In addition to receiving the largest civil penalty ever assessed against an exhibitor under the AWA, Ringling must now provide all employees who handle animals with training and hire a staff member dedicated to AWA compliance. We will see how that goes.
This is a great start, but no one should forget that elephants and other animals pay the price every time anyone buys a ticket to the circus. Ask all the parents you know not to take their children to this cruel show, and explain why or show them this blog.
Please click here to thank the USDA for taking action against Ringling for its abuse of animals, and urge officials to go a step further and confiscate the circus' sick and ailing elephants.
Written by Jennifer O'Connor
would the Centers for Disease Control and Prevention (CDC) order up animals for
experiments from a company that has repeatedly violated federal animal welfare laws?
I'm not sure.
The CDC has had contracts with the now notorious Pennsylvania
ferret-breeding factory farm Triple
F Farms, Inc., totaling more than $1.5 million since 2006. But PETA's recent undercover
investigation at Triple F found that its owners, supervisors, and
employees left ferrets with bleeding rectal prolapses, gaping wounds, herniated
organs, painful mammary gland infections, and ruptured, bleeding eyes to suffer
and die without veterinary care. Workers threw live animals into an incinerator,
and employees with no veterinary training cut organs and anal sacs from ferrets
who were not given adequate pain relief. Our evidence prompted the U.S.
Department of Agriculture (USDA) to inspect Triple F repeatedly, and federal
officials corroborated our
findings and have opened an investigation, citing Triple F for a dozen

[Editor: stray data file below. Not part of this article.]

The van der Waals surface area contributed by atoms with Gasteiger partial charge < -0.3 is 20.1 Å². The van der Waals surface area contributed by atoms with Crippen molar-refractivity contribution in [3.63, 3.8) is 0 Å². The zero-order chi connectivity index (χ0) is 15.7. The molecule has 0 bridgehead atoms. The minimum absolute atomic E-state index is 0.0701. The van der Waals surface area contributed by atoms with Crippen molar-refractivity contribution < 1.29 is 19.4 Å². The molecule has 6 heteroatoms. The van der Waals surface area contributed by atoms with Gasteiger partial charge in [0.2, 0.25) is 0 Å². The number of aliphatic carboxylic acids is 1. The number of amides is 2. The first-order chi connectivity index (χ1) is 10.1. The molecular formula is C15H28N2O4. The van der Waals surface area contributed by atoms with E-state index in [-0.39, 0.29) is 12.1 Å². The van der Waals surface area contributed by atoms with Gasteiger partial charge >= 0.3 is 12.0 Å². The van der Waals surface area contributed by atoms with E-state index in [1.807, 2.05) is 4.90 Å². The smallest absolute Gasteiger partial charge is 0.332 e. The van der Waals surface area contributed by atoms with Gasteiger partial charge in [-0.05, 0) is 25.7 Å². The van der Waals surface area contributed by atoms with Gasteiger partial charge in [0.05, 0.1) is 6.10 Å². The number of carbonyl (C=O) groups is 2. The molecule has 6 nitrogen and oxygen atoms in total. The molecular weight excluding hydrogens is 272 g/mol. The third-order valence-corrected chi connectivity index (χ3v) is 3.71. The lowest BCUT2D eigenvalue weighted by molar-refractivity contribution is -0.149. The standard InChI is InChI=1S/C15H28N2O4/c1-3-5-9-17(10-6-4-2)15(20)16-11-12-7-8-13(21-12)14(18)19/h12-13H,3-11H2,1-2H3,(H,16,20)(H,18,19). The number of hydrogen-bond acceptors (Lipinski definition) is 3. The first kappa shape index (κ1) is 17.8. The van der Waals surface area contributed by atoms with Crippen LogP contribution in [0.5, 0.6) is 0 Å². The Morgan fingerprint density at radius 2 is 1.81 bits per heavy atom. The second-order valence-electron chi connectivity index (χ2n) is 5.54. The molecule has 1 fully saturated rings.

violations of federal laws.
PETA immediately sent CDC Director Dr. Thomas Frieden the results of our investigation and the USDA's first damning inspection report. But the CDC, which abuses ferrets for respiratory experiments, signed another contract with Triple F, worth $16,750, just weeks later. PETA has filed an urgent complaint with the Office of the Inspector General at the Department of Health and Human Services because the CDC's latest contract may violate a federal law requiring the government to award business contracts only to reputable and ethical companies. Click here to ask the CDC to determine whether Triple F should be made ineligible from receiving taxpayers' money because of its horrendous record of abuse and noncompliance. Written by Michelle Sherrow
Update: Because it is illegal in Ohio to use a bullhook
on an elephant, PETA is offering a $5,000 reward to any arena employee who
documents use of the bullhook if it leads to a citation against Ringling Bros. circus.
Originally posted October 4, 2011
star, animal defender, and Ohio native Chrissie Hynde has sent a letter to Cleveland officials to remind them
that there is a ban in the state against using prods
like bullhooks and "hot
shots" on animals in circuses and asked for confirmation
that humane authorities would make sure Ringling Bros. and Barnum & Bailey Circus
doesn't use them on elephants when the circus comes
to town next month. In
response the letter, the mayor wrote that the city shares Chrissie's concerns
and that "[a]n inspection will be conducted and the event monitored to
ensure that the use of bullhooks and other devices that cause harm to circus
animals are not used during the Cleveland event."
be watching to make sure that the mayor keeps his word, but we won't be
watching the circus, and neither should you.
PETA is asking the U.S. Fish and Wildlife Service (FWS) to seize animals from Karl Mitchell, whose repeated, flagrant violations of the Animal Welfare Act (AWA) have left us reeling.